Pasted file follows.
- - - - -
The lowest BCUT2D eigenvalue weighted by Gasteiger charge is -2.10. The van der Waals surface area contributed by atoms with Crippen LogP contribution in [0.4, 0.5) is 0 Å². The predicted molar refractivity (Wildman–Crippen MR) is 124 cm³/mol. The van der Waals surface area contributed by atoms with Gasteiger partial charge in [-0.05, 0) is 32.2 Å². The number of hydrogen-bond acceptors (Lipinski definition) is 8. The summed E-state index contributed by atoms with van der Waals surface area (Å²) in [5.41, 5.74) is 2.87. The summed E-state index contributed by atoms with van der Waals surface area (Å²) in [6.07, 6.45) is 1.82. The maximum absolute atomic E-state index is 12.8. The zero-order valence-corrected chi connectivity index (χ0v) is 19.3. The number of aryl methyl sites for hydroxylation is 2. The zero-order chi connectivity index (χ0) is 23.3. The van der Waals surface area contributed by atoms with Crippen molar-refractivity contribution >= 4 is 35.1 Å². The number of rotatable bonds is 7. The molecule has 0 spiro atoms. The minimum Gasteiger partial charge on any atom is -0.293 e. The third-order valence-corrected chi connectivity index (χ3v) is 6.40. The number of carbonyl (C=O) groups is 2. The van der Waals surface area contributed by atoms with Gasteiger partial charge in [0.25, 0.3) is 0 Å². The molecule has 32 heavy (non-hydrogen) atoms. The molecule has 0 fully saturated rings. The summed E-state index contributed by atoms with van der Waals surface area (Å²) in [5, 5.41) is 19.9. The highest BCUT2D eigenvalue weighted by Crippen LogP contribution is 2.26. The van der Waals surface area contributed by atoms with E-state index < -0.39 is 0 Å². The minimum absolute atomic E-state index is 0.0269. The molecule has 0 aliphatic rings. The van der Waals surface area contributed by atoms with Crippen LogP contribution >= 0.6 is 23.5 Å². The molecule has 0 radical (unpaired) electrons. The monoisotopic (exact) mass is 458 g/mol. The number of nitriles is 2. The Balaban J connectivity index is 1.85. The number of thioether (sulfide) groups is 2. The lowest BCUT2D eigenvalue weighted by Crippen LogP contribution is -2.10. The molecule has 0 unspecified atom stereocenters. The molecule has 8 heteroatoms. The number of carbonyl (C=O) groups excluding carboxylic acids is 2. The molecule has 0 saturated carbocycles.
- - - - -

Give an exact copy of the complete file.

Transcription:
The lowest BCUT2D eigenvalue weighted by Gasteiger charge is -2.10. The van der Waals surface area contributed by atoms with Crippen LogP contribution in [0.4, 0.5) is 0 Å². The predicted molar refractivity (Wildman–Crippen MR) is 124 cm³/mol. The van der Waals surface area contributed by atoms with Gasteiger partial charge in [-0.05, 0) is 32.2 Å². The number of hydrogen-bond acceptors (Lipinski definition) is 8. The summed E-state index contributed by atoms with van der Waals surface area (Å²) in [5.41, 5.74) is 2.87. The summed E-state index contributed by atoms with van der Waals surface area (Å²) in [6.07, 6.45) is 1.82. The maximum absolute atomic E-state index is 12.8. The zero-order valence-corrected chi connectivity index (χ0v) is 19.3. The number of aryl methyl sites for hydroxylation is 2. The zero-order chi connectivity index (χ0) is 23.3. The van der Waals surface area contributed by atoms with Crippen molar-refractivity contribution >= 4 is 35.1 Å². The number of rotatable bonds is 7. The molecule has 0 spiro atoms. The minimum Gasteiger partial charge on any atom is -0.293 e. The third-order valence-corrected chi connectivity index (χ3v) is 6.40. The number of carbonyl (C=O) groups is 2. The van der Waals surface area contributed by atoms with Gasteiger partial charge in [0.25, 0.3) is 0 Å². The molecule has 32 heavy (non-hydrogen) atoms. The molecule has 0 fully saturated rings. The summed E-state index contributed by atoms with van der Waals surface area (Å²) in [5, 5.41) is 19.9. The highest BCUT2D eigenvalue weighted by Crippen LogP contribution is 2.26. The van der Waals surface area contributed by atoms with E-state index < -0.39 is 0 Å². The minimum absolute atomic E-state index is 0.0269. The molecule has 0 aliphatic rings. The van der Waals surface area contributed by atoms with Crippen LogP contribution >= 0.6 is 23.5 Å². The molecule has 0 radical (unpaired) electrons. The monoisotopic (exact) mass is 458 g/mol. The number of nitriles is 2. The Balaban J connectivity index is 1.85. The number of thioether (sulfide) groups is 2. The lowest BCUT2D eigenvalue weighted by Crippen LogP contribution is -2.10. The molecule has 0 unspecified atom stereocenters. The molecule has 8 heteroatoms. The number of carbonyl (C=O) groups excluding carboxylic acids is 2. The molecule has 0 saturated carbocycles.